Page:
Was it Love or Witchcraft? The Magical Practices of Chinese Empress Chen Jiao
Usually, the Empress of the Han Dynasty was invincible, untouchable, and protected by the law more than anyone else. However, in the case of Empress Chen of Wu, the accusation of practicing black magic destroyed her life. Nowadays, she is remembered as an ancient Chinese witch.
She was the wife of Emperor Wu of Han, who ruled between 141 and 87 BC. Their marriage was arranged and was not based on love. She was her husband’s servant when she was a little girl. Instead of playing and having fun like most children, she had to follow the strict rules laid out for Han Dynasty women.
Traditional portrait of Emperor Wu of Han from an ancient Chinese book. ( Public Domain )
Tragedy for the Empress
Most of the facts related to her life come from Chinese literature, which presents them without many precious details for modern researchers or history article wanderlusts looking for thrilling stories.
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Chen Jiao had only a few aims in her life: apart from being a good servant and following the rules of the court, she had to deliver children - mostly boys to be precise. Sadly, she had a big problem with getting pregnant and she couldn't deliver the necessary baby. Due to this fact, she stepped into a forbidden side of life –witchcraft. It is unknown if she practiced witchcraft before this problem arose, but it seems that magic was the last place women generally searched for help in such situations.
When the Emperor lost his hope that she would bear him a child, she found a new idea. Although he was still regularly visiting her palace, his anger was growing. The situation became extremely hectic and she started to search for help among the wise women who traditionally aided in these difficult situations around the world.
This was a time when the Emperor had already become more interested in other concubines and the fact cut Chen Jiao’s heart like a knife. To avoid losing the Emperor’s interest she decided to make a desperate step into a realm that could have been very beneficial to her, but was also extremely dangerous. She hoped to use the occult to fix her problems – despite the Han laws. The rules of the time declared the use of magic as a capital offense. It was especially unforgivable amongst the nobility, including the royal family. However, she reached a woman named Chu Fu, who was later a witness in the Empress’ trial.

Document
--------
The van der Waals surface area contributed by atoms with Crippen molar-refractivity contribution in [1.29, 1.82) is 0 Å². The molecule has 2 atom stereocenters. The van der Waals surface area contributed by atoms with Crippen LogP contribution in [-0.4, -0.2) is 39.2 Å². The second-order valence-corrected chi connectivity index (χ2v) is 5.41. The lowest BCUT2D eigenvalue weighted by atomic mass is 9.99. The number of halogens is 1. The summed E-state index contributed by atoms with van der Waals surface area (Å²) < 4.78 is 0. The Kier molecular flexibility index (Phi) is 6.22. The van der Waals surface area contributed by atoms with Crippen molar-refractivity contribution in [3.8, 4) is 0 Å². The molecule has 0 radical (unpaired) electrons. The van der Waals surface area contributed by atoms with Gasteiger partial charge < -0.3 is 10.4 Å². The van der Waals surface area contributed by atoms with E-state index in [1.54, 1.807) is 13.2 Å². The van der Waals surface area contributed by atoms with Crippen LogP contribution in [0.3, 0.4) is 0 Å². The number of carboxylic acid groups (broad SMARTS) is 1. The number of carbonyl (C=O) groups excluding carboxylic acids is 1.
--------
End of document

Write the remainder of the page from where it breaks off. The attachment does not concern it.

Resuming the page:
An Illustration of a witch. ( Public Domain )
When the court realized that the Empress practiced magic her life became terribly difficult. Chu Fu confessed that Chen Jiao practiced love magic preparing potions, nailing voodoo dolls of the Emperor and herself depicting sexual acts, etc. When the Empress was accused, her execution was expected, but fate brought her something different. Chu Fu was executed with about 300 other people that were involved in the Empress’ magical practices. Chen Jiao, on the other hand, was deposed from her position in 130 BC and exiled from the capital city. She spent the rest of her life under house arrest at the Long Gate Palace, where she died 20 years later as a lonely woman.
Mystery of Magic Mirrors
It is unknown what kind of other magical practices she used. Many traditional Chinese cultural elements are now forbidden but still practiced quietly within households. Even though it was frowned upon or dangerous, magic didn't disappear in China or other areas around the world. Despite its relative popularity, the situation in China is special because it seems to be more related to the dark side of witchcraft.
Witches by Hans Baldung. Woodcut, 1508. ( Public Domain )
Black magic was well known in Ancient China, but research related to this topic is still full of gaps. It is known, however, that one of the most famous methods for practicing magic was ''magic mirrors''. As M. V. Berry explained:
''Cast and polished bronze mirrors, made in China and Japan for several thousand years, exhibit a curious property, long regarded as magical. A pattern embossed on the back is visible in the patch of light projected onto a screen from the reflecting face, when this is illuminated by a small source, even though no trace of the pattern can be discerned by direct visual inspection of the reflecting face. The pattern on the screen is not the result of the focusing responsible for conventional image formation, because its sharpness is independent of distance, and also because the magic mirrors are slightly convex. It was established long ago that the effect results from the deviation of rays by weak undulations on the reflecting surface, introduced during the manufacturing process and too weak to see directly, that reproduce the much stronger relief embossed on the back. Such ‘Makyoh imaging’ (from the Japanese for ‘wonder mirror’) has been applied to detect small asperities on nominally flat semiconductor surfaces.''